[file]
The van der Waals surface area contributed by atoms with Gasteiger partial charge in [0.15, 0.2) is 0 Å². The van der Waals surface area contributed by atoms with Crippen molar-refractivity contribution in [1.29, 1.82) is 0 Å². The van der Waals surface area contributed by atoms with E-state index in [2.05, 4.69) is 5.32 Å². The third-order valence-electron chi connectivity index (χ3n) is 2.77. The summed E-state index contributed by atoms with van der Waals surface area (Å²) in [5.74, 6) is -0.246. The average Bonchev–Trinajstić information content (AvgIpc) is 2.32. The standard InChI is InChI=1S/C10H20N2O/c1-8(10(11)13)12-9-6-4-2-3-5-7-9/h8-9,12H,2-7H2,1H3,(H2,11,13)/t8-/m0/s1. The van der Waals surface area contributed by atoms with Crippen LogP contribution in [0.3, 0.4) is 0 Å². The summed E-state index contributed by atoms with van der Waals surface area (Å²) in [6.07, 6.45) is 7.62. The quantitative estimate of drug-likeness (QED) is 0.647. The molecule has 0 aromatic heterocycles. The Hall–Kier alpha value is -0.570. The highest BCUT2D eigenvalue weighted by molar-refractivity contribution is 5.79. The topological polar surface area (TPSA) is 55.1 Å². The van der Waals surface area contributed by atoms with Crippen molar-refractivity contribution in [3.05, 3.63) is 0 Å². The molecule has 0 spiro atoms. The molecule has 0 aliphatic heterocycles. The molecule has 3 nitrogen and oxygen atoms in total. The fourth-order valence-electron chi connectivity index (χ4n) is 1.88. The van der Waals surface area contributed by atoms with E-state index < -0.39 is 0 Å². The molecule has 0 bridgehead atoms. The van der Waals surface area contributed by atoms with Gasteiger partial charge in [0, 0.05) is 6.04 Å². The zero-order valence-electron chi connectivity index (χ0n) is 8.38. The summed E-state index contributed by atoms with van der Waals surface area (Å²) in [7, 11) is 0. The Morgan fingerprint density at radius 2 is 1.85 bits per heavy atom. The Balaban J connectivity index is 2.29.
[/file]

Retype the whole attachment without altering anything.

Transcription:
The van der Waals surface area contributed by atoms with Gasteiger partial charge in [0.15, 0.2) is 0 Å². The van der Waals surface area contributed by atoms with Crippen molar-refractivity contribution in [1.29, 1.82) is 0 Å². The van der Waals surface area contributed by atoms with E-state index in [2.05, 4.69) is 5.32 Å². The third-order valence-electron chi connectivity index (χ3n) is 2.77. The summed E-state index contributed by atoms with van der Waals surface area (Å²) in [5.74, 6) is -0.246. The average Bonchev–Trinajstić information content (AvgIpc) is 2.32. The standard InChI is InChI=1S/C10H20N2O/c1-8(10(11)13)12-9-6-4-2-3-5-7-9/h8-9,12H,2-7H2,1H3,(H2,11,13)/t8-/m0/s1. The van der Waals surface area contributed by atoms with Crippen LogP contribution in [0.3, 0.4) is 0 Å². The summed E-state index contributed by atoms with van der Waals surface area (Å²) in [6.07, 6.45) is 7.62. The quantitative estimate of drug-likeness (QED) is 0.647. The molecule has 0 aromatic heterocycles. The Hall–Kier alpha value is -0.570. The highest BCUT2D eigenvalue weighted by molar-refractivity contribution is 5.79. The topological polar surface area (TPSA) is 55.1 Å². The van der Waals surface area contributed by atoms with Crippen molar-refractivity contribution in [3.05, 3.63) is 0 Å². The molecule has 0 spiro atoms. The molecule has 0 aliphatic heterocycles. The molecule has 3 nitrogen and oxygen atoms in total. The fourth-order valence-electron chi connectivity index (χ4n) is 1.88. The van der Waals surface area contributed by atoms with E-state index < -0.39 is 0 Å². The molecule has 0 bridgehead atoms. The van der Waals surface area contributed by atoms with Gasteiger partial charge in [0, 0.05) is 6.04 Å². The zero-order valence-electron chi connectivity index (χ0n) is 8.38. The summed E-state index contributed by atoms with van der Waals surface area (Å²) in [7, 11) is 0. The Morgan fingerprint density at radius 2 is 1.85 bits per heavy atom. The Balaban J connectivity index is 2.29.